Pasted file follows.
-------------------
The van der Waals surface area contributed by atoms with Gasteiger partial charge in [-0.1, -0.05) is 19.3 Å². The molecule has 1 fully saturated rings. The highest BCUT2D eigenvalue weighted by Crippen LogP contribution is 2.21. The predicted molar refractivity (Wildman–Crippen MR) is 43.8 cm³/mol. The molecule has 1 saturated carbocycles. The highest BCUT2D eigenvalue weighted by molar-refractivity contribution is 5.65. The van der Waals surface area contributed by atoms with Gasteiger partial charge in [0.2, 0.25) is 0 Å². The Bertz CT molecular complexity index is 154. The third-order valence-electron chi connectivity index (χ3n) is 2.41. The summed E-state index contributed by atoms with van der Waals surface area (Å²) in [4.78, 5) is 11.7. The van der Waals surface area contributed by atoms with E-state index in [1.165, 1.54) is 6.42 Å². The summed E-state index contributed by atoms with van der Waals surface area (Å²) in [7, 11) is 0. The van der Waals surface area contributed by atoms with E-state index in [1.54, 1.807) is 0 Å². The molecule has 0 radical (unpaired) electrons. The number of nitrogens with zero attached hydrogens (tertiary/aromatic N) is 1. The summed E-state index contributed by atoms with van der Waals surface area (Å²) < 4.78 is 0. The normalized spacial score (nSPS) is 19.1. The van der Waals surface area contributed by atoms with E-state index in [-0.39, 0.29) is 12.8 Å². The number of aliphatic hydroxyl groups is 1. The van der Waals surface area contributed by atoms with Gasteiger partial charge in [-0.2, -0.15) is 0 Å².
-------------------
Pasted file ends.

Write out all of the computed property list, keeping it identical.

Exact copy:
The van der Waals surface area contributed by atoms with Gasteiger partial charge in [-0.1, -0.05) is 19.3 Å². The molecule has 1 fully saturated rings. The highest BCUT2D eigenvalue weighted by Crippen LogP contribution is 2.21. The predicted molar refractivity (Wildman–Crippen MR) is 43.8 cm³/mol. The molecule has 1 saturated carbocycles. The highest BCUT2D eigenvalue weighted by molar-refractivity contribution is 5.65. The van der Waals surface area contributed by atoms with Gasteiger partial charge in [0.2, 0.25) is 0 Å². The Bertz CT molecular complexity index is 154. The third-order valence-electron chi connectivity index (χ3n) is 2.41. The summed E-state index contributed by atoms with van der Waals surface area (Å²) in [4.78, 5) is 11.7. The van der Waals surface area contributed by atoms with E-state index in [1.165, 1.54) is 6.42 Å². The summed E-state index contributed by atoms with van der Waals surface area (Å²) in [7, 11) is 0. The van der Waals surface area contributed by atoms with E-state index in [1.54, 1.807) is 0 Å². The molecule has 0 radical (unpaired) electrons. The number of nitrogens with zero attached hydrogens (tertiary/aromatic N) is 1. The summed E-state index contributed by atoms with van der Waals surface area (Å²) < 4.78 is 0. The normalized spacial score (nSPS) is 19.1. The van der Waals surface area contributed by atoms with E-state index in [-0.39, 0.29) is 12.8 Å². The number of aliphatic hydroxyl groups is 1. The van der Waals surface area contributed by atoms with Gasteiger partial charge in [-0.2, -0.15) is 0 Å².